In a Year
Last year, an agency reached out and asked if they could sign me.
From which catapulted me into equally exhilarating and uncomfortable scenarios: the excitement of being on set, the fear of being called out as an imposter, the caution around bringing it up in casual conversations…
I don’t look like my idea of a model and I was forced to deal with that concept and face the insecurities that came along with it.
But because of this opportunity, I have been able to work with international brands like Microsoft and Nintendo along with the talented creatives in the Portland area.
What modeling taught me:
1) To claim what I am
For the first few months, I didn’t tell anybody I got signed. Even though it’s what I did and what I got paid to do, I was afraid people would assume negative things about me if I mentioned that I modeled on the side.
I had to trust that my character spoke for itself. It also challenged me to internally redefine what being a model meant. I had to recognize that my fears were just a projection of my own misconceptions. For example, I was afraid that people would think I was conceited, ditzy, and pretentious. But this ultimately revealed what I personally thought models were: conceited, ditzy, and pretentious.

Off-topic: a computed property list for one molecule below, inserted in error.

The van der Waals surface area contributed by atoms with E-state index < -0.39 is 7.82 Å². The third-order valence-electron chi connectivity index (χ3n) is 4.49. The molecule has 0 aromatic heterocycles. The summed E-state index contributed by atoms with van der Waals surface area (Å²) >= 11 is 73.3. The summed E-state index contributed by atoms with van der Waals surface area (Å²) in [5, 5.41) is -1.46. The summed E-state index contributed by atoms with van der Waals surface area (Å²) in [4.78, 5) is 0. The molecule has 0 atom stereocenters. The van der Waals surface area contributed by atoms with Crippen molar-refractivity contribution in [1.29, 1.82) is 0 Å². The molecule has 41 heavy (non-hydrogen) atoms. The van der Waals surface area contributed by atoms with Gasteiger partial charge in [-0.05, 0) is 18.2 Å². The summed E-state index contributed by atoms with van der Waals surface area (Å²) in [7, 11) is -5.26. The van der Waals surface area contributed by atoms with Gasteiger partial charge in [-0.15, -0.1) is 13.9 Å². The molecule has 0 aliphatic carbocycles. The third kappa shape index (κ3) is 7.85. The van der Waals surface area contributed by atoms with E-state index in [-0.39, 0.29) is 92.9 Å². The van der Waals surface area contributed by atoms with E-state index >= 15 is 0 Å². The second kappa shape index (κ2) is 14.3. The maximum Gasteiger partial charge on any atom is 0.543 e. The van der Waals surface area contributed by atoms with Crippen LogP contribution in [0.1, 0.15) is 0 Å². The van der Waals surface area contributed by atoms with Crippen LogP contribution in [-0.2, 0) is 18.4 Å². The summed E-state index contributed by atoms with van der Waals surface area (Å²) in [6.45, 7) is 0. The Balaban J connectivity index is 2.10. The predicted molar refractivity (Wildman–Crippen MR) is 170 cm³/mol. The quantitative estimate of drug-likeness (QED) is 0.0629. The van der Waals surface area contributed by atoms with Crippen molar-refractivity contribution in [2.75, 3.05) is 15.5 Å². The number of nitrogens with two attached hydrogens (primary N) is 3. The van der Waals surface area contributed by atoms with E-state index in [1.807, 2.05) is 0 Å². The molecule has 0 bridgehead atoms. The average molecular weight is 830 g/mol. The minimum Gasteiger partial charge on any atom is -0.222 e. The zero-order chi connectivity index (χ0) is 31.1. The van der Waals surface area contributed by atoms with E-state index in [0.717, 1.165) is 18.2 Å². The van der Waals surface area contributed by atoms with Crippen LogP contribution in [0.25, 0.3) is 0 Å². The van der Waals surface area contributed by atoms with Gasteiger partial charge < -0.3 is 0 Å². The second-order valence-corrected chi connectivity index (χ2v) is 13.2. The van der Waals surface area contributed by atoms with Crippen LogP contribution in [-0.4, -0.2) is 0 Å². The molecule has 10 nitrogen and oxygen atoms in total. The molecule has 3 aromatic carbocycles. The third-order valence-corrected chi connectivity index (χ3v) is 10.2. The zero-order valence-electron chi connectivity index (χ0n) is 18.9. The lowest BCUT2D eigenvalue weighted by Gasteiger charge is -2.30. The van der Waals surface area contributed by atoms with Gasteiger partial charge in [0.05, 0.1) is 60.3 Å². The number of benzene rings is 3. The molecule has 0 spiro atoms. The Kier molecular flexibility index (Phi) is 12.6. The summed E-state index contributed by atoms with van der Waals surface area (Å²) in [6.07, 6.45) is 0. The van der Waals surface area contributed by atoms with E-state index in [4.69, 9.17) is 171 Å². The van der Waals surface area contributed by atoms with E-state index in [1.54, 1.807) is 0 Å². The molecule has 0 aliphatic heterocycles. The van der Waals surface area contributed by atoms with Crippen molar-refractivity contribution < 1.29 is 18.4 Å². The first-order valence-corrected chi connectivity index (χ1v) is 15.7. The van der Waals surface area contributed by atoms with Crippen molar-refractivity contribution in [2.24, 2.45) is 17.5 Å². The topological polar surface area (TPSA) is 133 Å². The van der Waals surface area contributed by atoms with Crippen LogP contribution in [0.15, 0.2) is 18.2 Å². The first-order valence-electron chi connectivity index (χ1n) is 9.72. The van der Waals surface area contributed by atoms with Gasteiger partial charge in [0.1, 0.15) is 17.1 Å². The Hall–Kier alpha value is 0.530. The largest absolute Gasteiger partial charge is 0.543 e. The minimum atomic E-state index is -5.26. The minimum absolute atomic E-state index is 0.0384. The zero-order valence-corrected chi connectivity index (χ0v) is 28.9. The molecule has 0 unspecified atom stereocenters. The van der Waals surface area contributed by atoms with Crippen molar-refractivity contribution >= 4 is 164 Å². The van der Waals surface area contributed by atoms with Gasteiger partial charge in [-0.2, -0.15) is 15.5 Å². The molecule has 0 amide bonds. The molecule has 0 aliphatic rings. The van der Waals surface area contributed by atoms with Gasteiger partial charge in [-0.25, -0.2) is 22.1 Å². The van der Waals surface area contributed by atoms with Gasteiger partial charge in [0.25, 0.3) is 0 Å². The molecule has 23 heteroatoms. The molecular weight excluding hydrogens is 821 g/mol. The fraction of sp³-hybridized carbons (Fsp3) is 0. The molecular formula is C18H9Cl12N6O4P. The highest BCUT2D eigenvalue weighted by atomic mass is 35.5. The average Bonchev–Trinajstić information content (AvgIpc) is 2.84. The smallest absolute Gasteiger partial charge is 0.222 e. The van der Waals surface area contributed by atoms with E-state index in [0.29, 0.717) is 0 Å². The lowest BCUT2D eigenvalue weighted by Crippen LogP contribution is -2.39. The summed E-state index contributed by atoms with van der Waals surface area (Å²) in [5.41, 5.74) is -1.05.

Shedding these unfounded thoughts was the first step in finding pride and comfort in being in this industry.
2) Always arrive prepared and on time
Unpolished nails, Brazilian wax, clean hair, shaved pits and legs, clean face. Bring a bag with nude underwear, makeup, and ironed clothes if asked.
I had to approach every audition and every call time like an interview. There was a sense of professional urgency with every modeling/talent commitment.
For my very first paid non-agency shoot I did not shave my legs because I didn’t think I needed to. In reality, the shoot required dresses for most of the time and I found myself apologizing to the client and the photographer. Even though body hair is completely a personal choice, I was getting paid for a shoot. In the end, I cost the photographer more time in post-production.
That did not happen again.
3) To know my worth
Within a few months into being signed and doing a few gigs, I was reached out by smaller companies to work for free. Because I wasn’t sure of my worth, I accepted these readily - telling myself that these shoots would ultimately lead to more paid shoots. But as my agent aptly said after three months of completely unpaid work, unpaid shoots lead to more unpaid shoots.
Not to completely reject all unpaid shoots, but I learned that in order for others to recognize my worth - I have to do it myself.
A year of being a model/talent taught me to address my own insecurities and misconceptions about the industry. It also challenged me to redefine what it meant to be a model and what it takes to be in this industry. One of which is a high level of professionalism. Ultimately, it’s a job, and I had to prepare for it accordingly.
And wow, it is so much fun.